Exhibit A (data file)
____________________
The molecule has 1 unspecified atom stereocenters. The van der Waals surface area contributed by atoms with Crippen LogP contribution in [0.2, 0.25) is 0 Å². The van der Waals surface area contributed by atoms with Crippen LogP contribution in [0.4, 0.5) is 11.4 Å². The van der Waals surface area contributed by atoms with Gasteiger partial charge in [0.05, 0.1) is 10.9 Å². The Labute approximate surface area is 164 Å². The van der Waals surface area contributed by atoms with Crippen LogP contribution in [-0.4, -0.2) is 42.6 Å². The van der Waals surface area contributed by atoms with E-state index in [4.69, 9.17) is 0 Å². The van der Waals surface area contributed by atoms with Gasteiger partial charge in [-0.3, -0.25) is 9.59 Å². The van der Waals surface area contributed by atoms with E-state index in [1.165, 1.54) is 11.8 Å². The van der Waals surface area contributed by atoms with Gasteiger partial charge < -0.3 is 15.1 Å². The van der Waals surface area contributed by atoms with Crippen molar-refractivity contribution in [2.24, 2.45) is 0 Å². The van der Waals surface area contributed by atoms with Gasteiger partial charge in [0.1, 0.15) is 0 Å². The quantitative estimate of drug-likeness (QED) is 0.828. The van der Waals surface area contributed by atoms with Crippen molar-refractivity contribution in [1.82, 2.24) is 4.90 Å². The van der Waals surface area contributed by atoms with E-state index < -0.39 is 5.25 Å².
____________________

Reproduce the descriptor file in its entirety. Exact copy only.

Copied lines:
The molecule has 1 unspecified atom stereocenters. The van der Waals surface area contributed by atoms with Crippen LogP contribution in [0.2, 0.25) is 0 Å². The van der Waals surface area contributed by atoms with Crippen LogP contribution in [0.4, 0.5) is 11.4 Å². The van der Waals surface area contributed by atoms with Gasteiger partial charge in [0.05, 0.1) is 10.9 Å². The Labute approximate surface area is 164 Å². The van der Waals surface area contributed by atoms with Crippen LogP contribution in [-0.4, -0.2) is 42.6 Å². The van der Waals surface area contributed by atoms with E-state index in [4.69, 9.17) is 0 Å². The van der Waals surface area contributed by atoms with Gasteiger partial charge in [-0.3, -0.25) is 9.59 Å². The van der Waals surface area contributed by atoms with E-state index in [1.165, 1.54) is 11.8 Å². The van der Waals surface area contributed by atoms with Gasteiger partial charge < -0.3 is 15.1 Å². The van der Waals surface area contributed by atoms with Crippen molar-refractivity contribution in [2.24, 2.45) is 0 Å². The van der Waals surface area contributed by atoms with Gasteiger partial charge in [0.1, 0.15) is 0 Å². The quantitative estimate of drug-likeness (QED) is 0.828. The van der Waals surface area contributed by atoms with Crippen molar-refractivity contribution in [1.82, 2.24) is 4.90 Å². The van der Waals surface area contributed by atoms with E-state index < -0.39 is 5.25 Å².